Mark Erlich, Executive Secretary-Treasurer of the New England Regional Council of Carpenters, and Frank Callahan, president of the Massachusetts Building Trades Council ,told reporters that the industry needs a boost and that a plan like Warren's has the potential to put its members back to work.

Read more online here.

Community Rebuilding - Worcester Posted by on

Three years after a devastating fire forced the Stone Soup community center to close its doors, the rebuilding process has begun. On July 25th, the group held a groundbreaking ceremony at the site located at 4 King Street in Worcester, MA.

As reported in Worcester Mag, “Stone Soup’s organizers wanted the center’s values reflected in their rebuilding.” The organization wanted to find firms that “were community oriented, had policies that had them hiring a diverse group of workers and subcontractors and offered apprenticeship and pre-apprenticeship training.”

This was especially timely given the recent vote by Worcester City Council to move forward with a newly proposed Responsible Employer Ordinance for public construction.

“Stone Soup's main goal for the [groundbreaking] event was to thank all the partners for helping the community center rebuild by generating press about the value of apprenticeship and pre-apprenticeship programs, the importance of the Worcester REO and the success of community-labor partnerships,” notes David Minasian, Local 107 member/NECLMP Researcher, and Founding Member of Stone Soup.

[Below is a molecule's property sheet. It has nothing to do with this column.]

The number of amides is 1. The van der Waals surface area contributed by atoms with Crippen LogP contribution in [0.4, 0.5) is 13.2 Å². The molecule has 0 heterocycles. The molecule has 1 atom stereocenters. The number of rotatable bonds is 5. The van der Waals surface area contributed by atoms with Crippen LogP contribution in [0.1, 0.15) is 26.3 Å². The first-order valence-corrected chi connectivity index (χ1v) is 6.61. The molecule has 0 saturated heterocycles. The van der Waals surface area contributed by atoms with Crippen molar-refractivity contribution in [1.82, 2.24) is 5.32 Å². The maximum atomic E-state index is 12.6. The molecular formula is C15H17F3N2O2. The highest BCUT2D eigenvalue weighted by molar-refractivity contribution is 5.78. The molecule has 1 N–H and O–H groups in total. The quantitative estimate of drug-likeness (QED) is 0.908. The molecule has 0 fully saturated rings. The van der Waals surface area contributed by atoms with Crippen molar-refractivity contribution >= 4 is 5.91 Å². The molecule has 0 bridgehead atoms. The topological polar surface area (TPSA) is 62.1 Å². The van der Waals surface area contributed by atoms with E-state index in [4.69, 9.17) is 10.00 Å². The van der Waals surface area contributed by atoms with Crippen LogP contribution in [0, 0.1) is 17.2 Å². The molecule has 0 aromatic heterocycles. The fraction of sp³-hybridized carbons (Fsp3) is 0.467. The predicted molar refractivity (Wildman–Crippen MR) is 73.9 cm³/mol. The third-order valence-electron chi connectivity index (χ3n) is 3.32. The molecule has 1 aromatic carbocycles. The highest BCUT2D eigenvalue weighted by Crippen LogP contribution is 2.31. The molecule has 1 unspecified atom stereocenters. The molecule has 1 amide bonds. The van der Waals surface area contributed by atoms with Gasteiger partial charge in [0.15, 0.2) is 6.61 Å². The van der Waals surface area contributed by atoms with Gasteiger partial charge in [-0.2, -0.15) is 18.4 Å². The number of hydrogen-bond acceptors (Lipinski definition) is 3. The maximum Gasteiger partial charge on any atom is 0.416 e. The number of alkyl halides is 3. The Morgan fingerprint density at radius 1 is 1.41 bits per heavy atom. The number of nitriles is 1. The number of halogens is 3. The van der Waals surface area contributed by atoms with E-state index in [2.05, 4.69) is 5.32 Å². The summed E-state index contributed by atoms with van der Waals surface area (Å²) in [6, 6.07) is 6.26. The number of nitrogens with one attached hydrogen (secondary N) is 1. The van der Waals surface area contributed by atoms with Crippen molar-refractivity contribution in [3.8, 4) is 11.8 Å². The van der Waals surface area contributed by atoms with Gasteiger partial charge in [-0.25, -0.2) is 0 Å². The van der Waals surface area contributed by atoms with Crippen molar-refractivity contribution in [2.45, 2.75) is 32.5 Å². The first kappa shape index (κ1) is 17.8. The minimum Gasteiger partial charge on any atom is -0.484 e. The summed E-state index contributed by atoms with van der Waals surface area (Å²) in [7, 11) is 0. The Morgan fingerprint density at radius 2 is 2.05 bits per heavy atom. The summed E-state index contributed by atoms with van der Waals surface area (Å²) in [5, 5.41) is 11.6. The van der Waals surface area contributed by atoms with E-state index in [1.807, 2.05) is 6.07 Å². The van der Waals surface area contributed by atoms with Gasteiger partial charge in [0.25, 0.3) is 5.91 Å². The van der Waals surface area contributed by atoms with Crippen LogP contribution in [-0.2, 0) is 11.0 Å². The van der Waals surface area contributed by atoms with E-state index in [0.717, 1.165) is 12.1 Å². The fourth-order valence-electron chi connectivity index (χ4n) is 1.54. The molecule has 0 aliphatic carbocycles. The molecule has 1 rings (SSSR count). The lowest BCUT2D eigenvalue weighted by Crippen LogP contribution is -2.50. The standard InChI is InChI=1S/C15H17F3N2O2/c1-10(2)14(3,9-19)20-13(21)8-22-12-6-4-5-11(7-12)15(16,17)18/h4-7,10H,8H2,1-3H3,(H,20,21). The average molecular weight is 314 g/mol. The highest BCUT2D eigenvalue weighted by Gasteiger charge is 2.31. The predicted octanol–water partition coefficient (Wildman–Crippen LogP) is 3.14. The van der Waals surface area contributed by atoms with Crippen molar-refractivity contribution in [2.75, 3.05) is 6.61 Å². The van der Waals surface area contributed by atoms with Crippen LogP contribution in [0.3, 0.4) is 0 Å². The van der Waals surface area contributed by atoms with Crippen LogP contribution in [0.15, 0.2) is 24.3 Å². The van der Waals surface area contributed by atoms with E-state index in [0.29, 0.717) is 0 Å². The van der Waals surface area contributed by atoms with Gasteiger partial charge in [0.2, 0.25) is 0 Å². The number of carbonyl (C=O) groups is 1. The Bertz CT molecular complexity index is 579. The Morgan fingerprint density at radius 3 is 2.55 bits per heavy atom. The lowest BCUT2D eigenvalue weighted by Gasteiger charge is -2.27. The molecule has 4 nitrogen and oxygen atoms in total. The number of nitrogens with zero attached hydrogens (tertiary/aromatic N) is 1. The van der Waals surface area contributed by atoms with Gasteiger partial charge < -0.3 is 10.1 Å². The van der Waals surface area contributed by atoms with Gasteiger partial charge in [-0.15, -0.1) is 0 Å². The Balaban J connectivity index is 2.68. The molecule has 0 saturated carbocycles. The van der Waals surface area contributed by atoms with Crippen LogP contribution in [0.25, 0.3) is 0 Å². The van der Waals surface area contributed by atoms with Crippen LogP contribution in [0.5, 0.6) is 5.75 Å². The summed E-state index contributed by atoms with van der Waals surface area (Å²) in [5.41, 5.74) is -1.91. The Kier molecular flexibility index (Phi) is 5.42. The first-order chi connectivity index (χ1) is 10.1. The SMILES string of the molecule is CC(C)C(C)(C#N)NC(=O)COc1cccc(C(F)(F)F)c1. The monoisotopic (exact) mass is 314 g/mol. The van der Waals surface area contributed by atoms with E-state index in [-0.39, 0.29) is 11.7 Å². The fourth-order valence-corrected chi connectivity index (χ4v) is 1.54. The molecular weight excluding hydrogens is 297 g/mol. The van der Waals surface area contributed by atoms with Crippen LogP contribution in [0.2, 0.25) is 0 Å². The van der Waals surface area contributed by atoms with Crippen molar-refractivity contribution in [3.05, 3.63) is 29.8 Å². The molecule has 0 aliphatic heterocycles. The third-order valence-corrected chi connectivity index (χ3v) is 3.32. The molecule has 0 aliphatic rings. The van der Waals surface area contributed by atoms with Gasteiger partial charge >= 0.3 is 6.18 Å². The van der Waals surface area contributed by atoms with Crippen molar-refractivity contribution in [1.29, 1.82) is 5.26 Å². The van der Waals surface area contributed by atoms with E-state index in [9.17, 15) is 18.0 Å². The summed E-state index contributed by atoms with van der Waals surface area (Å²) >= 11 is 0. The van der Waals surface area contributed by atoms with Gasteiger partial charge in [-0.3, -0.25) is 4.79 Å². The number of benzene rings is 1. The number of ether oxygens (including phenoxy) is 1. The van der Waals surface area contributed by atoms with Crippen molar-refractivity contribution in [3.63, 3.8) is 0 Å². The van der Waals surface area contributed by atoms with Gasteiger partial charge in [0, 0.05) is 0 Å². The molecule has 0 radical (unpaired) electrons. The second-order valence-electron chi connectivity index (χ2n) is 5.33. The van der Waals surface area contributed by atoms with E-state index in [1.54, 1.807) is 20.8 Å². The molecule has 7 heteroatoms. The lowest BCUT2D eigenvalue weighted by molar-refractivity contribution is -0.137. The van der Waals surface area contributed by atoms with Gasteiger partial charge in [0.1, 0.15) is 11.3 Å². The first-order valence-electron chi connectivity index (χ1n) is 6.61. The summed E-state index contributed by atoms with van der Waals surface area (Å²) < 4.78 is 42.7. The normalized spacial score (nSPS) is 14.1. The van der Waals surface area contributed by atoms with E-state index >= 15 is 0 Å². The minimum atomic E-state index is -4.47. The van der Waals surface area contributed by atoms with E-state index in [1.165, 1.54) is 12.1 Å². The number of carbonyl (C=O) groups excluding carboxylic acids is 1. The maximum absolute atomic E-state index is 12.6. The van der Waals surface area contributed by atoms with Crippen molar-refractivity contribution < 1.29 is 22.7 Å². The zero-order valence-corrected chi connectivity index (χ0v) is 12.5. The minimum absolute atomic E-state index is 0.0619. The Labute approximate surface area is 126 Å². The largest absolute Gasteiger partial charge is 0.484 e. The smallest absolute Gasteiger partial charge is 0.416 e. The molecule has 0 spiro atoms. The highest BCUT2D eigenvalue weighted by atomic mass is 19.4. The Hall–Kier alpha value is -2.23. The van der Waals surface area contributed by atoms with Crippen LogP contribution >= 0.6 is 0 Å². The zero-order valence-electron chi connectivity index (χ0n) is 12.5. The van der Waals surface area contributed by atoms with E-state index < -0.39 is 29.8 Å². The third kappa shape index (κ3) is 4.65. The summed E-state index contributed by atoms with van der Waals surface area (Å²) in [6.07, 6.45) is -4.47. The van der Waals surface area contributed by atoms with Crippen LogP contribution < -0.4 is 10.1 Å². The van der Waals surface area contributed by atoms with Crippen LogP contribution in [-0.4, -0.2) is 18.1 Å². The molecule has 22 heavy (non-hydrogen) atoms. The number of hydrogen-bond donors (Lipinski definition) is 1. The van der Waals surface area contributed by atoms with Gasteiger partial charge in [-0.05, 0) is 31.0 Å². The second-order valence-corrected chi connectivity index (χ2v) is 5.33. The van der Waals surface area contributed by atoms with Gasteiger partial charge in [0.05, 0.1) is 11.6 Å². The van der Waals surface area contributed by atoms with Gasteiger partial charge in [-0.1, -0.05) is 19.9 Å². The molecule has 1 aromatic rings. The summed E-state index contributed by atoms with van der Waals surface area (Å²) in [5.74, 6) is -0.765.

Stone Soup selected YouthBuild as the general contractor on the project. YouthBuild helps low-income young adults between the ages of 16-24 work towards their GEDs, while learning job skills through training and pre-apprenticeship programs. Before the fire, the community center housed various youth groups; the organization is pleased to present the opportunity to rebuild the facility to youth in the area, through the partnership with YouthBuild.

Carpenters Local 107 and the New England Carpenters Training Center (NECTC) are also an integral part of the efforts to help rebuild this community space. Apprentices from the NECTC are scheduled to start training on site in the coming weeks.

“It’s a great partnership between the Carpenters, UBC Job Corps, and YouthBuild Boston and YouthBuild Worcester,” said Minasian.

The groundbreaking event generated press in the Worcester area and was covered in the Worcester Mag, Go Local Worcester, and on the front page of the Telegram and Gazette. The project was also part of a broadcast on local television WCCA TV's Beacon Hill Chat with Senator Harriette Chandler.